My family is not religious. We don’t prepare for death. It’s not supposed to happen. The result is denial, and my mother, not wanting to face the grim reality in front of her, is beginning to deny reality. Her old habit of repeating questions until she gets the answer she wants is getting worse. She asks me to explain things that I, not being a doctor, cannot explain. When I call a nurse into her room to give a more authoritative response, my mother drifts off into her own world until she can once again ask the same question to me, hoping she can bully me into saying something like “no, you will not have to wear a colostomy bag for the rest of your life” or “yes you are being treated badly by these excellent health care professionals.”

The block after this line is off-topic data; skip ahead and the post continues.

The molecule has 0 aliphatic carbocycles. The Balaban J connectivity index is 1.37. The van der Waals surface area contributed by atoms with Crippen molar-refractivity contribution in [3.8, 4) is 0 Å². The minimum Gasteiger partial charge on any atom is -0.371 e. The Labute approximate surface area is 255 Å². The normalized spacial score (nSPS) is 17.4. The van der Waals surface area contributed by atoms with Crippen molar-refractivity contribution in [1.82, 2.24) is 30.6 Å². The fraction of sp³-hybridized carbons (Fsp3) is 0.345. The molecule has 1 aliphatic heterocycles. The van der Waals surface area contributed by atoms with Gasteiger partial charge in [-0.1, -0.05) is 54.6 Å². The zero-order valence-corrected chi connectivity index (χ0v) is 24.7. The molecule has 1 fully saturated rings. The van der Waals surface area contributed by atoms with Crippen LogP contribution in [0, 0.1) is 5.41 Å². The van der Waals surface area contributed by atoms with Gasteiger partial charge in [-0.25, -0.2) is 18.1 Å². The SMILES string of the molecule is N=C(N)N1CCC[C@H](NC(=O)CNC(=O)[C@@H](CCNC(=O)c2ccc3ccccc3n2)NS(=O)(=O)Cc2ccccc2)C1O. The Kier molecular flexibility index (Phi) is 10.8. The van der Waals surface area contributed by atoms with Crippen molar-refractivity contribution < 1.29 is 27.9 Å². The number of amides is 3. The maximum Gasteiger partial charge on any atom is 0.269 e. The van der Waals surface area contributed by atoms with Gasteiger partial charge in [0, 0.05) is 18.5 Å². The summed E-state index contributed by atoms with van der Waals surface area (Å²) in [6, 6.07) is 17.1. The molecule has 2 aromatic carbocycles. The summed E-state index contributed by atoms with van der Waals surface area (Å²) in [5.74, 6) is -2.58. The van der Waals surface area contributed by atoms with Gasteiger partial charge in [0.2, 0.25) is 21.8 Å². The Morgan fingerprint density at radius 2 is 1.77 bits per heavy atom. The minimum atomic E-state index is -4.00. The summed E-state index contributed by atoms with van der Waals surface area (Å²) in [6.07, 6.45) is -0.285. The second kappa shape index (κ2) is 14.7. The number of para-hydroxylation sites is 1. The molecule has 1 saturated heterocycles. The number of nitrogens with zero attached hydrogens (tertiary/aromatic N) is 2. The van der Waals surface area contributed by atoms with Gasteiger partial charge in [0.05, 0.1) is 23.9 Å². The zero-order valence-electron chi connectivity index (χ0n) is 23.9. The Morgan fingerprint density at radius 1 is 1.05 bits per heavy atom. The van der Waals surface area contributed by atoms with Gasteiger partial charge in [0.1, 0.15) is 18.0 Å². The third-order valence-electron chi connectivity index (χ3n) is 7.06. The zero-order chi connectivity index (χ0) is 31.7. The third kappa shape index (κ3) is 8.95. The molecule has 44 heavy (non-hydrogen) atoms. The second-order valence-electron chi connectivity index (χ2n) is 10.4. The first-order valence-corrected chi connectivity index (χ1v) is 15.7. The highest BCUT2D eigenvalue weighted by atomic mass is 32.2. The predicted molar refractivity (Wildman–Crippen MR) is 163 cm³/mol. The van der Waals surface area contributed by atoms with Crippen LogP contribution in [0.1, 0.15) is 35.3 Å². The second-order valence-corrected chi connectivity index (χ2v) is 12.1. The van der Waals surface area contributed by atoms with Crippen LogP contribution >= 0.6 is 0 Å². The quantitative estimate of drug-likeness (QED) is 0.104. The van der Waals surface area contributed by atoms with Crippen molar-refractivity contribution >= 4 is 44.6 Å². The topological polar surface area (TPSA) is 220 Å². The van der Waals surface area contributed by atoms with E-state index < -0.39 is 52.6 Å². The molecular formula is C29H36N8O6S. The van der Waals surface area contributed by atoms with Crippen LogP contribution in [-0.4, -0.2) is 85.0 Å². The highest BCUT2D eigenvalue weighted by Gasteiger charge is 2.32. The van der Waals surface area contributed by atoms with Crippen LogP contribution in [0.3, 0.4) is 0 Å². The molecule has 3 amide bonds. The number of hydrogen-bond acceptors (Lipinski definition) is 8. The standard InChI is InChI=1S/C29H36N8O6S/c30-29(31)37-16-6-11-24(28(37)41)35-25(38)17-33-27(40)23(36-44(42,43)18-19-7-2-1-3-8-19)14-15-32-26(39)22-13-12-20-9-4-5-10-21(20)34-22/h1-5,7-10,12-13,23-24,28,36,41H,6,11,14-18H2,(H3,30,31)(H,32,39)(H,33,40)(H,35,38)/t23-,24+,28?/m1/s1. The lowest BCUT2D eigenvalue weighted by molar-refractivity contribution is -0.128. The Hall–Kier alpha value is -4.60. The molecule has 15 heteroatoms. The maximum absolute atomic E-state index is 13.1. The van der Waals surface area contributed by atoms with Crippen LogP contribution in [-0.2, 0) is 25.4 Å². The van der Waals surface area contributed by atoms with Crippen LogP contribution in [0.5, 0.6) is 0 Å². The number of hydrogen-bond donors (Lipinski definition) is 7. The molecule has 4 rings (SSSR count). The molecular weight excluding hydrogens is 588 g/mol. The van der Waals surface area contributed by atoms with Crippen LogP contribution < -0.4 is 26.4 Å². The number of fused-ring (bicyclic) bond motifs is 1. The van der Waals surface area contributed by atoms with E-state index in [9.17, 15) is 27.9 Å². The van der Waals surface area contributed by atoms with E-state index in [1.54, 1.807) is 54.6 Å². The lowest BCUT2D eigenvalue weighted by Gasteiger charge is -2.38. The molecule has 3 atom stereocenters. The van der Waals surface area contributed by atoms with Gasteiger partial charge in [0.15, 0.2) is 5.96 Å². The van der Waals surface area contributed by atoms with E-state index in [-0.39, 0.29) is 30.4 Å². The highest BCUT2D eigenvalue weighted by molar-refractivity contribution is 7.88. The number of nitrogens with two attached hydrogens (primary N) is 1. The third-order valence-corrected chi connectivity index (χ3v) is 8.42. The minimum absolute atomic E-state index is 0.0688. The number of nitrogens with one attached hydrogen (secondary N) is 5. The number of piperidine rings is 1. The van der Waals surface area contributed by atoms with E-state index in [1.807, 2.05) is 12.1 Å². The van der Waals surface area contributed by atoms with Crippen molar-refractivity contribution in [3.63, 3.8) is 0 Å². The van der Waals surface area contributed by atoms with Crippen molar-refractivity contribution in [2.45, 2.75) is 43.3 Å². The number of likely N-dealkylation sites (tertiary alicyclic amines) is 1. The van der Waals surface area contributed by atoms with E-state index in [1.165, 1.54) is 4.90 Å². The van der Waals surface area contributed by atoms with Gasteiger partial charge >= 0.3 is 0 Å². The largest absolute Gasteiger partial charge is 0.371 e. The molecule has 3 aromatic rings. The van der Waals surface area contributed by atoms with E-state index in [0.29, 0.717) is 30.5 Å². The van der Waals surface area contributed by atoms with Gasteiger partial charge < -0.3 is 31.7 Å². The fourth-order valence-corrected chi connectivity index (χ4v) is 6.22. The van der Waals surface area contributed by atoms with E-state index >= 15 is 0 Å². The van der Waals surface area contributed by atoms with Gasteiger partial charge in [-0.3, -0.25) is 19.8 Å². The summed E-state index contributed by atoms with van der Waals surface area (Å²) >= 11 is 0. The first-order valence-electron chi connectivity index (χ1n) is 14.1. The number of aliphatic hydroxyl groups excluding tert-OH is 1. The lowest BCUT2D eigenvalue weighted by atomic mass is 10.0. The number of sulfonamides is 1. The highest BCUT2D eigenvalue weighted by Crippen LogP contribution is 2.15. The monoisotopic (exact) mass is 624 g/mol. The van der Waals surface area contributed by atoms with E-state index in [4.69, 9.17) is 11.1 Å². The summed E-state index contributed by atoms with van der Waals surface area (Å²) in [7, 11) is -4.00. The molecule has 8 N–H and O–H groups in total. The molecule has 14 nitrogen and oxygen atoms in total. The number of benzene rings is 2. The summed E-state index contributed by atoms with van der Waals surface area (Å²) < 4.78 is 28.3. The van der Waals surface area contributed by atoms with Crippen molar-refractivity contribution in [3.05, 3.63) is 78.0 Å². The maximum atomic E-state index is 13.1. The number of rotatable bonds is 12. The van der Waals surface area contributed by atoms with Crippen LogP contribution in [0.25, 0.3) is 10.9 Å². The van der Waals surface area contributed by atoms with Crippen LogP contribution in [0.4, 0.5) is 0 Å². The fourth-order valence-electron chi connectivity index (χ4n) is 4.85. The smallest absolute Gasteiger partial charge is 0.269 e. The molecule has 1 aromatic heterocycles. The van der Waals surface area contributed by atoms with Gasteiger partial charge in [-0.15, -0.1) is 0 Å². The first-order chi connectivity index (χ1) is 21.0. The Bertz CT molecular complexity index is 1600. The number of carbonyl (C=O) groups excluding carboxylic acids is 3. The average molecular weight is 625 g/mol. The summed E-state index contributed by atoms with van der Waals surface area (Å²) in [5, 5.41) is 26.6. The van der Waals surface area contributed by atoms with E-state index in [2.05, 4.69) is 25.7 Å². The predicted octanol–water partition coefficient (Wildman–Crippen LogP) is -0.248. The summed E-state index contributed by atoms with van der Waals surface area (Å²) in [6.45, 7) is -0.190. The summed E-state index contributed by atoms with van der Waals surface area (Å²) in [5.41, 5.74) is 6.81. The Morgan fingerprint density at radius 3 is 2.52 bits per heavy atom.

Perhaps it was better when Hospitals were managed by the church. I don’t believe in God, but I do believe in the soul. A purely rational approach to healing based on pushing the injured person through a series of steps on the way to recovery might make sense for a 30-year-old, but for an 80-year-old it almost seems like a death march of denial. So I stay as long as I can and say whatever I can. Then leave my mother’s room and walk down the hall to console myself with the view of the Freedom Tower off in the distance.